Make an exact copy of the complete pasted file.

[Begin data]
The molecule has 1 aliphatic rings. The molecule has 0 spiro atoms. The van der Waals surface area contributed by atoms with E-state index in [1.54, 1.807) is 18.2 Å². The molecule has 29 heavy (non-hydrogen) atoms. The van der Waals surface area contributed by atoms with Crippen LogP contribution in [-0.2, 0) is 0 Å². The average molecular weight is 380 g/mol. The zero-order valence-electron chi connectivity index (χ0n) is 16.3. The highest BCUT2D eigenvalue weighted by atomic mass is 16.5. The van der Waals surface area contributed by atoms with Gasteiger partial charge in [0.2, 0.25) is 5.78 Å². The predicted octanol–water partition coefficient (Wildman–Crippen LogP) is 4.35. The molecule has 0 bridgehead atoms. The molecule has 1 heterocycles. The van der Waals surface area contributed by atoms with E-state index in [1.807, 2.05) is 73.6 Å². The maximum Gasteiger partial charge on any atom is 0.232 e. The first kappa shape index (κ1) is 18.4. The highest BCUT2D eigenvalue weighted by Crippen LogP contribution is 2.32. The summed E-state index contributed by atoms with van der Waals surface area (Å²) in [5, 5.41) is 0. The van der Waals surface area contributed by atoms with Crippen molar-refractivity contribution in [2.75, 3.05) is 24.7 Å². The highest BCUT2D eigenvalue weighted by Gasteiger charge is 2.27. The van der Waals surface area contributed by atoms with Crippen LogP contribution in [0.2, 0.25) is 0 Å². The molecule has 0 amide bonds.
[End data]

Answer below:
The molecule has 1 aliphatic rings. The molecule has 0 spiro atoms. The van der Waals surface area contributed by atoms with E-state index in [1.54, 1.807) is 18.2 Å². The molecule has 29 heavy (non-hydrogen) atoms. The van der Waals surface area contributed by atoms with Crippen LogP contribution in [-0.2, 0) is 0 Å². The average molecular weight is 380 g/mol. The zero-order valence-electron chi connectivity index (χ0n) is 16.3. The highest BCUT2D eigenvalue weighted by atomic mass is 16.5. The van der Waals surface area contributed by atoms with Gasteiger partial charge in [0.2, 0.25) is 5.78 Å². The predicted octanol–water partition coefficient (Wildman–Crippen LogP) is 4.35. The molecule has 0 bridgehead atoms. The molecule has 1 heterocycles. The van der Waals surface area contributed by atoms with E-state index in [1.807, 2.05) is 73.6 Å². The maximum Gasteiger partial charge on any atom is 0.232 e. The first kappa shape index (κ1) is 18.4. The highest BCUT2D eigenvalue weighted by Crippen LogP contribution is 2.32. The summed E-state index contributed by atoms with van der Waals surface area (Å²) in [5, 5.41) is 0. The van der Waals surface area contributed by atoms with Crippen molar-refractivity contribution in [2.75, 3.05) is 24.7 Å². The highest BCUT2D eigenvalue weighted by Gasteiger charge is 2.27. The van der Waals surface area contributed by atoms with Crippen LogP contribution in [0.2, 0.25) is 0 Å². The molecule has 0 amide bonds.